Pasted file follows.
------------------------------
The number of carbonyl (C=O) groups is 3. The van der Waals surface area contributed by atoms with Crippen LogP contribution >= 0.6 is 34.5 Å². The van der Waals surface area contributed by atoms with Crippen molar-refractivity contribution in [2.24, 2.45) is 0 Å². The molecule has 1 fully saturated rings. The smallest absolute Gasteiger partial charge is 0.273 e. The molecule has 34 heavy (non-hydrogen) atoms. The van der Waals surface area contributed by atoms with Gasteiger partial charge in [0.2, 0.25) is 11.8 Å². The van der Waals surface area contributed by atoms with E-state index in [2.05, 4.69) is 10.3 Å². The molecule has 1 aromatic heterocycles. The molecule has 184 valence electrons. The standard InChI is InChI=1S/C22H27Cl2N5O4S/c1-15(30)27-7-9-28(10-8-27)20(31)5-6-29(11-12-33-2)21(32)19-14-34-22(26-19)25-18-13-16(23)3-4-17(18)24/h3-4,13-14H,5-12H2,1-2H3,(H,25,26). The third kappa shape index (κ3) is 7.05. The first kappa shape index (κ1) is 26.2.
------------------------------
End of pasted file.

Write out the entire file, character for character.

The number of carbonyl (C=O) groups is 3. The van der Waals surface area contributed by atoms with Crippen LogP contribution >= 0.6 is 34.5 Å². The van der Waals surface area contributed by atoms with Crippen molar-refractivity contribution in [2.24, 2.45) is 0 Å². The molecule has 1 fully saturated rings. The smallest absolute Gasteiger partial charge is 0.273 e. The molecule has 34 heavy (non-hydrogen) atoms. The van der Waals surface area contributed by atoms with Gasteiger partial charge in [0.2, 0.25) is 11.8 Å². The van der Waals surface area contributed by atoms with E-state index in [2.05, 4.69) is 10.3 Å². The molecule has 1 aromatic heterocycles. The molecule has 184 valence electrons. The standard InChI is InChI=1S/C22H27Cl2N5O4S/c1-15(30)27-7-9-28(10-8-27)20(31)5-6-29(11-12-33-2)21(32)19-14-34-22(26-19)25-18-13-16(23)3-4-17(18)24/h3-4,13-14H,5-12H2,1-2H3,(H,25,26). The third kappa shape index (κ3) is 7.05. The first kappa shape index (κ1) is 26.2.